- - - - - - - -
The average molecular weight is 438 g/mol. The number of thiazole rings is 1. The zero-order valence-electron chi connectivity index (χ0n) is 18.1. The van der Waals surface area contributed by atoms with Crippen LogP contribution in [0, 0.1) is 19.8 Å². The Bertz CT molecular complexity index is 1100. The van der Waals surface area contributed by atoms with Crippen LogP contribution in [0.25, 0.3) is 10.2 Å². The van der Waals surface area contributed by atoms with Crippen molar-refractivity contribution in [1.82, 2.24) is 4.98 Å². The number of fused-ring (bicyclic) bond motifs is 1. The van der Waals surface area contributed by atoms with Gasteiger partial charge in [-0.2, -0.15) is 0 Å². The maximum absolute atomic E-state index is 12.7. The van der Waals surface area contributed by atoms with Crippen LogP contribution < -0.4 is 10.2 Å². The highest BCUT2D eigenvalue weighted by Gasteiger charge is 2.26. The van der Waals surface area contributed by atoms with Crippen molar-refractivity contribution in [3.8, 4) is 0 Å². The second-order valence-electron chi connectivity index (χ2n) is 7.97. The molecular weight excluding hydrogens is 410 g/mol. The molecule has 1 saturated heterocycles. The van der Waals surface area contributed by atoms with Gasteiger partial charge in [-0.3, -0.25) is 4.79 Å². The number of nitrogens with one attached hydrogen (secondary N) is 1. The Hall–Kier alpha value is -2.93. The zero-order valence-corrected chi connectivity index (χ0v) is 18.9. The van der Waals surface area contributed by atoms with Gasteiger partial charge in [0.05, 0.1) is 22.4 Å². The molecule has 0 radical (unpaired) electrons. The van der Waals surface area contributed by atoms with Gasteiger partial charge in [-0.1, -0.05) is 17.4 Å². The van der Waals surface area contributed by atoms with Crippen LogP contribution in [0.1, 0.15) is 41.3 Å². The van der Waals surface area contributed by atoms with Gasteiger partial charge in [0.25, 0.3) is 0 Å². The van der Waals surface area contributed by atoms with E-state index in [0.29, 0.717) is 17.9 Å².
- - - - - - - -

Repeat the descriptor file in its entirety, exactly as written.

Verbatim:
The average molecular weight is 438 g/mol. The number of thiazole rings is 1. The zero-order valence-electron chi connectivity index (χ0n) is 18.1. The van der Waals surface area contributed by atoms with Crippen LogP contribution in [0, 0.1) is 19.8 Å². The Bertz CT molecular complexity index is 1100. The van der Waals surface area contributed by atoms with Crippen LogP contribution in [0.25, 0.3) is 10.2 Å². The van der Waals surface area contributed by atoms with Crippen molar-refractivity contribution in [1.82, 2.24) is 4.98 Å². The number of fused-ring (bicyclic) bond motifs is 1. The van der Waals surface area contributed by atoms with Gasteiger partial charge in [-0.2, -0.15) is 0 Å². The maximum absolute atomic E-state index is 12.7. The van der Waals surface area contributed by atoms with Crippen LogP contribution < -0.4 is 10.2 Å². The highest BCUT2D eigenvalue weighted by Gasteiger charge is 2.26. The van der Waals surface area contributed by atoms with Crippen molar-refractivity contribution in [3.8, 4) is 0 Å². The second-order valence-electron chi connectivity index (χ2n) is 7.97. The molecular weight excluding hydrogens is 410 g/mol. The molecule has 1 saturated heterocycles. The van der Waals surface area contributed by atoms with Gasteiger partial charge in [-0.3, -0.25) is 4.79 Å². The number of nitrogens with one attached hydrogen (secondary N) is 1. The Hall–Kier alpha value is -2.93. The zero-order valence-corrected chi connectivity index (χ0v) is 18.9. The van der Waals surface area contributed by atoms with Gasteiger partial charge in [0.05, 0.1) is 22.4 Å². The molecule has 0 radical (unpaired) electrons. The van der Waals surface area contributed by atoms with Gasteiger partial charge in [-0.1, -0.05) is 17.4 Å². The van der Waals surface area contributed by atoms with Crippen LogP contribution in [0.1, 0.15) is 41.3 Å². The van der Waals surface area contributed by atoms with Gasteiger partial charge in [0.25, 0.3) is 0 Å². The van der Waals surface area contributed by atoms with E-state index in [0.29, 0.717) is 17.9 Å².